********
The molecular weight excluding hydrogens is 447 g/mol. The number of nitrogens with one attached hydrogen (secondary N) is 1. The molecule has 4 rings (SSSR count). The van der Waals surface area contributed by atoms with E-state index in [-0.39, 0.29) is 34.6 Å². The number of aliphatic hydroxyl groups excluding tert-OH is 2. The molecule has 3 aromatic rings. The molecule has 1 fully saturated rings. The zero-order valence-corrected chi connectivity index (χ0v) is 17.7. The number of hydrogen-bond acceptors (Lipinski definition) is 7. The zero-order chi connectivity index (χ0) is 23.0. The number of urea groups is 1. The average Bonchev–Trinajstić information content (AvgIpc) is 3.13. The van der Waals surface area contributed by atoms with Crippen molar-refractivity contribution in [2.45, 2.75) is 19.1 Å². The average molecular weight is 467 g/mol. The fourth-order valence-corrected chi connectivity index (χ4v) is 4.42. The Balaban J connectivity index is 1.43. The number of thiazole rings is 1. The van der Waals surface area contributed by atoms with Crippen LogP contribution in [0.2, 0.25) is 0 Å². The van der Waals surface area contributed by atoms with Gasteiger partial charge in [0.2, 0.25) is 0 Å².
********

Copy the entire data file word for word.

The molecular weight excluding hydrogens is 447 g/mol. The number of nitrogens with one attached hydrogen (secondary N) is 1. The molecule has 4 rings (SSSR count). The van der Waals surface area contributed by atoms with E-state index in [-0.39, 0.29) is 34.6 Å². The number of aliphatic hydroxyl groups excluding tert-OH is 2. The molecule has 3 aromatic rings. The molecule has 1 fully saturated rings. The zero-order valence-corrected chi connectivity index (χ0v) is 17.7. The number of hydrogen-bond acceptors (Lipinski definition) is 7. The zero-order chi connectivity index (χ0) is 23.0. The number of urea groups is 1. The average Bonchev–Trinajstić information content (AvgIpc) is 3.13. The van der Waals surface area contributed by atoms with Crippen molar-refractivity contribution in [2.45, 2.75) is 19.1 Å². The average molecular weight is 467 g/mol. The fourth-order valence-corrected chi connectivity index (χ4v) is 4.42. The Balaban J connectivity index is 1.43. The number of thiazole rings is 1. The van der Waals surface area contributed by atoms with Crippen LogP contribution in [0.2, 0.25) is 0 Å². The van der Waals surface area contributed by atoms with Gasteiger partial charge in [0.2, 0.25) is 0 Å².